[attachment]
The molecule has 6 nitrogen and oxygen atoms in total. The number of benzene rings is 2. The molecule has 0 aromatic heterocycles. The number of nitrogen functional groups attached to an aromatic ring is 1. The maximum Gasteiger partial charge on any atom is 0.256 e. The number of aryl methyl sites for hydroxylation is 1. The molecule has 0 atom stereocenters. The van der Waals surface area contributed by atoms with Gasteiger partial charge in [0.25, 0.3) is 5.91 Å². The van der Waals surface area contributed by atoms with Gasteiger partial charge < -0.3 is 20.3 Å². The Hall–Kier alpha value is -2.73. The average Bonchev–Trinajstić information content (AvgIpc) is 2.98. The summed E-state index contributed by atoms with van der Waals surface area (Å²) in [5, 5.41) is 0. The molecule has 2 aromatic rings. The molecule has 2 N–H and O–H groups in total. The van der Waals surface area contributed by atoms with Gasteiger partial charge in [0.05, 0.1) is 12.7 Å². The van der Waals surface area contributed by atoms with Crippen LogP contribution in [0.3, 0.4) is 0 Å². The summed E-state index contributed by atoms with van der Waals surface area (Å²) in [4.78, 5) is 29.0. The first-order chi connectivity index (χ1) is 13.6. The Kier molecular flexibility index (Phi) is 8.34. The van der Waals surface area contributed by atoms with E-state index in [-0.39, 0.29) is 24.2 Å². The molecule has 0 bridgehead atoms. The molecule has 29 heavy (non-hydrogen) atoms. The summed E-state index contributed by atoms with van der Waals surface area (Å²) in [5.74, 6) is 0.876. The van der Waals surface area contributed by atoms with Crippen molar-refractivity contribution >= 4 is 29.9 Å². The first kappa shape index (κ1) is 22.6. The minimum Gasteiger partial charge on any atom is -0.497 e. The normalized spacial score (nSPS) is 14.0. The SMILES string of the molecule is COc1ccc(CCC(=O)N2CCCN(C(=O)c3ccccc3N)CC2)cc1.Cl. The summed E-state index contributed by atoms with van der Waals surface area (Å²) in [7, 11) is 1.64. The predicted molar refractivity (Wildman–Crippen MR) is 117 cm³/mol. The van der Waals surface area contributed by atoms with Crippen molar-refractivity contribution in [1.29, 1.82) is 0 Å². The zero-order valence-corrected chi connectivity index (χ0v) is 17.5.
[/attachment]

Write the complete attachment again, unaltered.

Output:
The molecule has 6 nitrogen and oxygen atoms in total. The number of benzene rings is 2. The molecule has 0 aromatic heterocycles. The number of nitrogen functional groups attached to an aromatic ring is 1. The maximum Gasteiger partial charge on any atom is 0.256 e. The number of aryl methyl sites for hydroxylation is 1. The molecule has 0 atom stereocenters. The van der Waals surface area contributed by atoms with Gasteiger partial charge in [0.25, 0.3) is 5.91 Å². The van der Waals surface area contributed by atoms with Gasteiger partial charge < -0.3 is 20.3 Å². The Hall–Kier alpha value is -2.73. The average Bonchev–Trinajstić information content (AvgIpc) is 2.98. The summed E-state index contributed by atoms with van der Waals surface area (Å²) in [5, 5.41) is 0. The molecule has 2 aromatic rings. The molecule has 2 N–H and O–H groups in total. The van der Waals surface area contributed by atoms with Gasteiger partial charge in [0.05, 0.1) is 12.7 Å². The van der Waals surface area contributed by atoms with Crippen LogP contribution in [0.3, 0.4) is 0 Å². The summed E-state index contributed by atoms with van der Waals surface area (Å²) in [4.78, 5) is 29.0. The first-order chi connectivity index (χ1) is 13.6. The Kier molecular flexibility index (Phi) is 8.34. The van der Waals surface area contributed by atoms with E-state index in [-0.39, 0.29) is 24.2 Å². The molecule has 0 bridgehead atoms. The molecule has 29 heavy (non-hydrogen) atoms. The summed E-state index contributed by atoms with van der Waals surface area (Å²) in [5.74, 6) is 0.876. The van der Waals surface area contributed by atoms with Crippen molar-refractivity contribution >= 4 is 29.9 Å². The first kappa shape index (κ1) is 22.6. The minimum Gasteiger partial charge on any atom is -0.497 e. The normalized spacial score (nSPS) is 14.0. The SMILES string of the molecule is COc1ccc(CCC(=O)N2CCCN(C(=O)c3ccccc3N)CC2)cc1.Cl. The summed E-state index contributed by atoms with van der Waals surface area (Å²) in [7, 11) is 1.64. The predicted molar refractivity (Wildman–Crippen MR) is 117 cm³/mol. The van der Waals surface area contributed by atoms with Crippen molar-refractivity contribution in [1.29, 1.82) is 0 Å². The zero-order valence-corrected chi connectivity index (χ0v) is 17.5.